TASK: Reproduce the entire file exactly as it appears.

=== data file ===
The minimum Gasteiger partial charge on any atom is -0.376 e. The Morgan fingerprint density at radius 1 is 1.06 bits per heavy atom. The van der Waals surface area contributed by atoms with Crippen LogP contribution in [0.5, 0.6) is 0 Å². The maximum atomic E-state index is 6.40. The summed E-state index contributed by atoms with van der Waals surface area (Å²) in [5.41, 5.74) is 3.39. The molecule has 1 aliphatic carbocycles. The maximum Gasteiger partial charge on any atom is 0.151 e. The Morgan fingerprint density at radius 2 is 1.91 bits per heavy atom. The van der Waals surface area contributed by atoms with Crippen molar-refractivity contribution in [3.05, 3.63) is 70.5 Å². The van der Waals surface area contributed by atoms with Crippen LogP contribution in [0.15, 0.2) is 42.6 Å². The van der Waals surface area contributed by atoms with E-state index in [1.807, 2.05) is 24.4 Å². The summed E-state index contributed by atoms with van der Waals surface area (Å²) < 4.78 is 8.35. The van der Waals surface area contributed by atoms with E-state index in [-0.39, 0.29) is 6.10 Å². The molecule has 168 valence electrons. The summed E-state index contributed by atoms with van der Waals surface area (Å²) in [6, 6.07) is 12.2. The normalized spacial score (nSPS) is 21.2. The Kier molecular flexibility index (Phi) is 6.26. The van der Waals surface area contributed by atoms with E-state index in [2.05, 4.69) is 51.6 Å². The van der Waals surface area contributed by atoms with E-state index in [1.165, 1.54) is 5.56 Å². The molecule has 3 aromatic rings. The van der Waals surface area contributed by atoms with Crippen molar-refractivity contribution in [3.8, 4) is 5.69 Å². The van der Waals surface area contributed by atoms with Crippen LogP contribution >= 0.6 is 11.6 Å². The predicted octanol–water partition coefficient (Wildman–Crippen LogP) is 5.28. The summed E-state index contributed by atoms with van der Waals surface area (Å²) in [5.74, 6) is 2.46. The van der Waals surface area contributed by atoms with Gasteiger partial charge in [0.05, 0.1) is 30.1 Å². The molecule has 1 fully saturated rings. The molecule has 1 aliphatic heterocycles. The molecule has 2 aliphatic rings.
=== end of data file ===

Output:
The minimum Gasteiger partial charge on any atom is -0.376 e. The Morgan fingerprint density at radius 1 is 1.06 bits per heavy atom. The van der Waals surface area contributed by atoms with Crippen LogP contribution in [0.5, 0.6) is 0 Å². The maximum atomic E-state index is 6.40. The summed E-state index contributed by atoms with van der Waals surface area (Å²) in [5.41, 5.74) is 3.39. The molecule has 1 aliphatic carbocycles. The maximum Gasteiger partial charge on any atom is 0.151 e. The Morgan fingerprint density at radius 2 is 1.91 bits per heavy atom. The van der Waals surface area contributed by atoms with Crippen molar-refractivity contribution in [3.05, 3.63) is 70.5 Å². The van der Waals surface area contributed by atoms with Crippen LogP contribution in [0.15, 0.2) is 42.6 Å². The van der Waals surface area contributed by atoms with E-state index in [1.807, 2.05) is 24.4 Å². The summed E-state index contributed by atoms with van der Waals surface area (Å²) < 4.78 is 8.35. The van der Waals surface area contributed by atoms with E-state index in [-0.39, 0.29) is 6.10 Å². The molecule has 168 valence electrons. The summed E-state index contributed by atoms with van der Waals surface area (Å²) in [6, 6.07) is 12.2. The normalized spacial score (nSPS) is 21.2. The Kier molecular flexibility index (Phi) is 6.26. The van der Waals surface area contributed by atoms with E-state index in [2.05, 4.69) is 51.6 Å². The van der Waals surface area contributed by atoms with E-state index in [1.165, 1.54) is 5.56 Å². The molecule has 3 aromatic rings. The van der Waals surface area contributed by atoms with Crippen molar-refractivity contribution in [3.8, 4) is 5.69 Å². The van der Waals surface area contributed by atoms with Crippen LogP contribution >= 0.6 is 11.6 Å². The predicted octanol–water partition coefficient (Wildman–Crippen LogP) is 5.28. The summed E-state index contributed by atoms with van der Waals surface area (Å²) in [5.74, 6) is 2.46. The van der Waals surface area contributed by atoms with Gasteiger partial charge in [0.05, 0.1) is 30.1 Å². The molecule has 1 fully saturated rings. The molecule has 1 aliphatic heterocycles. The molecule has 2 aliphatic rings.